The opinion of the court was delivered by: WARD
ROBERT J. WARD, District Judge.
Defendants Cook Industries, Inc. and Cook and Company ("Cook") move to disqualify the law firm of Delson and Gordon and Frederick W. Meeker, an associate in the firm, from continuing to represent plaintiffs in this action. For the reasons hereinafter discussed, the disqualification motion is granted.
I. The Basis of the Present Action
The Government of India has purchased grain from Cook for a number of years. During 1975 and 1976, substantial publicity implicated Cook in a "grain scandal" involving alleged deliberate shortweighing and issuing of false inspection certificates whereby the grain actually shipped by Cook and other sellers was of less quantity and/or quality than indicated on the bills of lading and weight certificates. Ultimately Cook was indicted for its alleged role in the fraudulent scheme and pleaded nolo contendere to this indictment.
Subsequent to the public disclosures, on May 3, 1976 Delson and Gordon, on behalf of the Government of India and The Food Corporation of India ("Government of India"), filed a complaint in this Court against Cook,
alleging breach of contract and fraud in the delivery of grain of "inferior and . . . lesser value than the grain specified in the respective contracts in that they were short weight, of lower grade and quality, and were infested or contaminated." Complaint para. 9. Plaintiffs ask for at least $25,500,000 compensatory damages and $10,000,000 punitive damages, plus interest, costs and disbursements.
Defendants' motion to disqualify Delson and Gordon, the Government of India's general counsel in the United States, and its associate attorney Mr. Meeker, from this multi-million dollar suit against Cook is based upon Mr. Meeker's defense of two similar claims against Cook just prior to his employment at Delson and Gordon.
Upon graduation from law school in 1972, Mr. Meeker became associated with Hill, Rivkins, Carey, Loesberg and O'Brien ("Hill, Rivkins"), a twenty-two member law firm specializing in admiralty law. In 1973, Mr. Meeker was assigned to defend two actions against Cook. Shui Fa Oil Mill Co., Ltd. et al. v. M/S "Norma" & Austin Navigation Corp. Ltd. v. Cook Industries, Inc., 73 Civ. 250 and Shui Fa Oil Mill Co., Ltd. et al. v. Cook Industries, Inc., 73 Civ. 251 (hereinafter "Soybean Actions").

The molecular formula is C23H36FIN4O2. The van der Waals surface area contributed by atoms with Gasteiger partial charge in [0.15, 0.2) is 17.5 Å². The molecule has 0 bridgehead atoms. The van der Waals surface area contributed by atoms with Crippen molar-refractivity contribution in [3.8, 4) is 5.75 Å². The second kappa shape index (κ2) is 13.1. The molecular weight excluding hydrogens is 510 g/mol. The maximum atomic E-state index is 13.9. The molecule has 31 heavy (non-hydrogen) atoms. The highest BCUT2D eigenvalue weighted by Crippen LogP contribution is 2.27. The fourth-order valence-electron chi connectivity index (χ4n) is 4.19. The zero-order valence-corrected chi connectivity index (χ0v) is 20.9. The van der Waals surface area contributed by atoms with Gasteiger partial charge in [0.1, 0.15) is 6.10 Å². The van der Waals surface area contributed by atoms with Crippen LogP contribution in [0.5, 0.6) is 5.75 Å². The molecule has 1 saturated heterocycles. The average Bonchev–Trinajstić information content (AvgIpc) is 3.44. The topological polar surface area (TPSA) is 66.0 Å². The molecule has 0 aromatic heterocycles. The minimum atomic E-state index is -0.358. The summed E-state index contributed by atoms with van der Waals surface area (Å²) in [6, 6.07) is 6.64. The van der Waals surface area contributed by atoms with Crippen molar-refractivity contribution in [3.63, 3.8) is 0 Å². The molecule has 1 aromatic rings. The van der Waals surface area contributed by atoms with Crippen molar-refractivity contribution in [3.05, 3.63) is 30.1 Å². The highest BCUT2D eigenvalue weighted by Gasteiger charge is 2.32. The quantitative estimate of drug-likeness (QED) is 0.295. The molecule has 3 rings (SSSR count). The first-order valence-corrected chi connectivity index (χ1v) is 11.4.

The Soybean Actions arose out of an alleged breach of contract wherein a shipment of soybeans to plaintiffs was 254 tons short of the amount listed on the bills of lading and weight certificates.
Plaintiffs, alleging that they did not know whether the shortage was caused by Cook or the carrier, instituted one action against the carrier and a separate action against Cook. The carrier impleaded Cook and alleged that if there was a shortage it was due to Cook. The two actions were consolidated, and on February 20, 1976 the claims against the carrier and Cook were dismissed. Mr. Meeker commenced his association with Delson and Gordon on April 5, 1976 and was immediately assigned to this case in which the complaint was filed on May 3, 1976.
The law is clear that if the former action and the present action are "substantially related" and the attorney's involvement in the former case was more than peripheral,
then there is an irrebuttable presumption that the attorney had access to confidential information. Silver Chrysler Plymouth v. Chrysler Motors Corp., 518 F.2d 751, 756-57 (2d Cir. 1975); see The NCK Organization Ltd. v. Bregman, 542 F.2d 128, 132-134 (2d Cir. 1976); Note, The Second Circuit and Attorney Disqualification -- Silver Chrysler Steers In A New Direction, 44 Fordham L.Rev. 130 (1975). In other words, should the Court determine that there is a substantial relation between the two actions, then it will not require the movants to come forward with proof that Mr. Meeker had access to confidences,
nor will it give any weight to Mr. Meeker's vehement assertions that he did not have access to and does not now possess confidential information about Cook. See T.C. Theatre Corp. v. Warner Bros. Pictures, Inc., 113 F. Supp. 265, 268-69 (S.D.N.Y. 1953); accord, The NCK Organization Ltd., supra at 134-135; Hull v. Celanese Corp., 513 F.2d 568, 572 (2d Cir. 1975); Motor Mart, Inc. v. Saab Motors, Inc., 359 F. Supp. 156, 157 (S.D.N.Y.1973). Furthermore, if a substantial relationship is established, the presumption of access to confidences prevails even though the "confidential" information may be publicly available. The NCK Organization Ltd., supra at 133; Emle Industries, Inc. v. Patentex, Inc., 478 F.2d 562, 572-73 (2d Cir. 1973); United States v. Standard Oil Co., 136 F. Supp. 345, 348 (S.D.N.Y.1955). The rationale for this irrebuttable presumption is that to allow the litigants, attorneys and Court to become embroiled in a controversy over whether confidences have been reposed and whether the attorney is consciously or subconsciously making use of such confidences would thwart Canon 4's
ultimate objective of promoting an attorney-client relationship of trust and candor through preservation of clients' and former clients' confidences. Emle Industries, Inc., supra at 570-71; Standard Oil Co., supra at 355; T.C. Theatre Corp., supra at 269.
The issue before this Court, then, is whether the former and present actions against Cook are substantially related. To determine this
the Court must ask whether it can reasonably be said that in the course of the former representation the attorney might have acquired information related to the subject of his subsequent representation. If so, then the relationship between the two matters is sufficiently close ...